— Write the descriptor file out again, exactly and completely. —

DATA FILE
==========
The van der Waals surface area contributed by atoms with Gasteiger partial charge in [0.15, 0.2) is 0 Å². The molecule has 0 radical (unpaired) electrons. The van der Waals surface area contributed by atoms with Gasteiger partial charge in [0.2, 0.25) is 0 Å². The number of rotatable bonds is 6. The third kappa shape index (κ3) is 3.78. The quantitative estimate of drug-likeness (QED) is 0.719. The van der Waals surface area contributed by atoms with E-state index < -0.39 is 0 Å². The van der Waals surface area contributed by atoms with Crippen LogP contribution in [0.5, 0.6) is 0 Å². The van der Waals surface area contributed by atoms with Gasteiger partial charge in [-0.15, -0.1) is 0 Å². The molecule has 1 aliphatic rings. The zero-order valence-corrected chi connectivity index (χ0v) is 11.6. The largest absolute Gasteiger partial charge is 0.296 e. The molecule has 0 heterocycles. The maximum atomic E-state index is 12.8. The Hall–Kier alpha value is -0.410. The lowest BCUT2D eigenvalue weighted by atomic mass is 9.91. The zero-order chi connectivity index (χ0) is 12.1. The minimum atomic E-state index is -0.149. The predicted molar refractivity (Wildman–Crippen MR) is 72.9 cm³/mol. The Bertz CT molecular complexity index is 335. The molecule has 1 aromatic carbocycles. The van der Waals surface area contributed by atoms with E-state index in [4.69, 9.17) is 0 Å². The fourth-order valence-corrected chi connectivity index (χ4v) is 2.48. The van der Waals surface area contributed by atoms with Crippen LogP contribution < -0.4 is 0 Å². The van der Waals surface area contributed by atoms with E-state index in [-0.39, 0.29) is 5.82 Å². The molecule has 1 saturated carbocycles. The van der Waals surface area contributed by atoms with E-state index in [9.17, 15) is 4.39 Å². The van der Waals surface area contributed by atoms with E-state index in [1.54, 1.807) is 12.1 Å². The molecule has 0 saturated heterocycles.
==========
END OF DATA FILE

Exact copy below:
The van der Waals surface area contributed by atoms with Gasteiger partial charge in [0.15, 0.2) is 0 Å². The molecule has 0 radical (unpaired) electrons. The van der Waals surface area contributed by atoms with Gasteiger partial charge in [0.2, 0.25) is 0 Å². The number of rotatable bonds is 6. The third kappa shape index (κ3) is 3.78. The quantitative estimate of drug-likeness (QED) is 0.719. The van der Waals surface area contributed by atoms with E-state index < -0.39 is 0 Å². The van der Waals surface area contributed by atoms with Crippen LogP contribution in [0.5, 0.6) is 0 Å². The van der Waals surface area contributed by atoms with Gasteiger partial charge in [-0.15, -0.1) is 0 Å². The molecule has 1 aliphatic rings. The zero-order valence-corrected chi connectivity index (χ0v) is 11.6. The largest absolute Gasteiger partial charge is 0.296 e. The molecule has 0 heterocycles. The maximum atomic E-state index is 12.8. The Hall–Kier alpha value is -0.410. The lowest BCUT2D eigenvalue weighted by atomic mass is 9.91. The zero-order chi connectivity index (χ0) is 12.1. The minimum atomic E-state index is -0.149. The predicted molar refractivity (Wildman–Crippen MR) is 72.9 cm³/mol. The Bertz CT molecular complexity index is 335. The molecule has 1 aromatic carbocycles. The van der Waals surface area contributed by atoms with E-state index in [4.69, 9.17) is 0 Å². The fourth-order valence-corrected chi connectivity index (χ4v) is 2.48. The van der Waals surface area contributed by atoms with Crippen LogP contribution < -0.4 is 0 Å². The van der Waals surface area contributed by atoms with E-state index in [-0.39, 0.29) is 5.82 Å². The molecule has 1 saturated carbocycles. The van der Waals surface area contributed by atoms with E-state index in [9.17, 15) is 4.39 Å². The van der Waals surface area contributed by atoms with E-state index in [1.54, 1.807) is 12.1 Å². The molecule has 0 saturated heterocycles.